The thing I miss most about her is the feeling I had all the time I was around her – that I wasn’t alone. The year before her diagnosis, my marriage ended and I was left with a toddler and a new baby. I was devastated, broken-hearted and at times had no idea how I would carry on.

Cathrin slowly but surely picked up the pieces and put them back together for me. She showed me love, loyalty and friendship. She looked after my children when I was unable to, and she got all of us through it. She talked of what we were going to do and how we were going to do it. She made me believe that I wasn’t alone and that I’d be okay. And I was, with her at my side.

"Cathrin’s illness taught me how to live with hope."

When she received her first diagnosis she said ‘I’ve got breast cancer. But it’s okay. The doctor is working on a treatment plan and we’re going to deal with it’. But then she was dealt blow after blow. It had spread to her lymph nodes, then her lungs and to her adrenal glands and then ultimately to her brain, which had always been her biggest fear.

Each bit of bad news was a devastating setback. And each time she took time to process it, reflecting on the possibility that she wouldn’t be around to celebrate her 40th birthday or to experience important milestones in her daughters’ lives.

But then Cathrin chose hope. She chose to make the most of the time she had. She loved her daughters with all of her heart. She lived in the moment and created memories with her family and friends. 

"Cathrin died near the start of the first lockdown in Scotland. There were so many people whose lives she touched and who desperately wanted to get together to say goodbye and to properly celebrate her life."

After all the pain she had gone through, she couldn’t even have the funeral that she deserved. This felt, and still feels, acutely unfair. Grieving my friend without normal support structures due to COVID-19 restrictions has made things even more difficult than they would otherwise have been.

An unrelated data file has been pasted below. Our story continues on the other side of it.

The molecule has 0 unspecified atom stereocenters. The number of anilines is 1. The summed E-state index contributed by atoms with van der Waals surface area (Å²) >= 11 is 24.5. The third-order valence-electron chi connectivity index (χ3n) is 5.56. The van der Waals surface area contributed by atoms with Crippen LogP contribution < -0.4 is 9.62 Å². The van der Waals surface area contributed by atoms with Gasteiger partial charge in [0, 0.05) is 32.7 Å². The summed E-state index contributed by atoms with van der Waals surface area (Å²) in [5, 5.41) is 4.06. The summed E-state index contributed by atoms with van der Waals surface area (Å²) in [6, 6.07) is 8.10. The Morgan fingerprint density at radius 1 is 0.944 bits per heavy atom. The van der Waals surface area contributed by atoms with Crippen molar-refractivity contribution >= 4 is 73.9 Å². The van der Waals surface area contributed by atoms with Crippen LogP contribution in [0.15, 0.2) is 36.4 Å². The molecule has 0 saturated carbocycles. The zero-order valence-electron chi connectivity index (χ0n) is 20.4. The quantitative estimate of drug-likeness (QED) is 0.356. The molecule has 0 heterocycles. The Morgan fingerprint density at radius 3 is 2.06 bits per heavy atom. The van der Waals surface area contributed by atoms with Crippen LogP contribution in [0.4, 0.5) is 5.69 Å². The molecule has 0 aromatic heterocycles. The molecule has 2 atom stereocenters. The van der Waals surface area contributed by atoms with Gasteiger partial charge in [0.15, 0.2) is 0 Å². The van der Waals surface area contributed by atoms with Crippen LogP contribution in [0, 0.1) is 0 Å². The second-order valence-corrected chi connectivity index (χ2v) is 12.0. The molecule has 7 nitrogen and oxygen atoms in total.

There are times when my heart breaks, especially for her daughters, and also for her family, all her friends and for myself. I know I will never have another friend like Cathrin.

In dark times like these, I take comfort from the privilege of having had her in my life for 34 years. I try and face the world with the bravery and hope that she taught me.

"On some level, I’ve always been aware of the importance of cancer research. However, it wasn’t until I stood by in despair watching someone I loved die from this terrible disease that I fully understood just how urgently it is needed."

I often reflect on the ‘what ifs’…what if the treatment had worked that last time, what if the doctor had found an alternative option just in the nick of time, what if they had managed to stop this horrible, aggressive strain of the disease.

For Cathrin, it wasn’t possible. But with funding and hard work, this outcome may be avoided in the future. Young children may not have to grow up without a loving mummy, a husband may not have to grieve his beautiful wife, a mother and father may not have to experience the horror of losing their perfect daughter at such a young age.

So, if anyone is thinking of donating, please do so now. This work is so important and could prevent another tragedy like losing Cathrin so young.

A photo of Cathrin and her husband Stuart at a festival